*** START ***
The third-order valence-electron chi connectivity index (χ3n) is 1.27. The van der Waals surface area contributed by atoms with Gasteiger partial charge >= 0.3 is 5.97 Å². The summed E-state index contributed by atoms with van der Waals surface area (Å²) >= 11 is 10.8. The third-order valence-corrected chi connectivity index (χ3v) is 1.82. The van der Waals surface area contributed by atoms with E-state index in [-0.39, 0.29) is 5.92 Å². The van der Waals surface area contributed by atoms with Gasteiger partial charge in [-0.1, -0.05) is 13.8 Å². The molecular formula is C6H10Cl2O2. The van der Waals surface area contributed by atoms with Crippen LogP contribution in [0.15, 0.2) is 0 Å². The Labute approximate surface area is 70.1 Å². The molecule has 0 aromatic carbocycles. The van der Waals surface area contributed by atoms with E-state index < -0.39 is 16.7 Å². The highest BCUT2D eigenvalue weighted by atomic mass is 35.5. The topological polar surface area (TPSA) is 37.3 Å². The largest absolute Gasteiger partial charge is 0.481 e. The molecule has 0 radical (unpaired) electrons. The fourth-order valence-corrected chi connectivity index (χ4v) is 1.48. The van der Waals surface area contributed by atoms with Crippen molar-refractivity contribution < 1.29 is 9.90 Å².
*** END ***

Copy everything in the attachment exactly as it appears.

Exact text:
The third-order valence-electron chi connectivity index (χ3n) is 1.27. The van der Waals surface area contributed by atoms with Gasteiger partial charge >= 0.3 is 5.97 Å². The summed E-state index contributed by atoms with van der Waals surface area (Å²) >= 11 is 10.8. The third-order valence-corrected chi connectivity index (χ3v) is 1.82. The van der Waals surface area contributed by atoms with E-state index in [-0.39, 0.29) is 5.92 Å². The van der Waals surface area contributed by atoms with Gasteiger partial charge in [-0.1, -0.05) is 13.8 Å². The molecular formula is C6H10Cl2O2. The van der Waals surface area contributed by atoms with Crippen LogP contribution in [0.15, 0.2) is 0 Å². The Labute approximate surface area is 70.1 Å². The molecule has 0 aromatic carbocycles. The van der Waals surface area contributed by atoms with E-state index < -0.39 is 16.7 Å². The highest BCUT2D eigenvalue weighted by atomic mass is 35.5. The topological polar surface area (TPSA) is 37.3 Å². The largest absolute Gasteiger partial charge is 0.481 e. The molecule has 0 radical (unpaired) electrons. The fourth-order valence-corrected chi connectivity index (χ4v) is 1.48. The van der Waals surface area contributed by atoms with Crippen molar-refractivity contribution < 1.29 is 9.90 Å².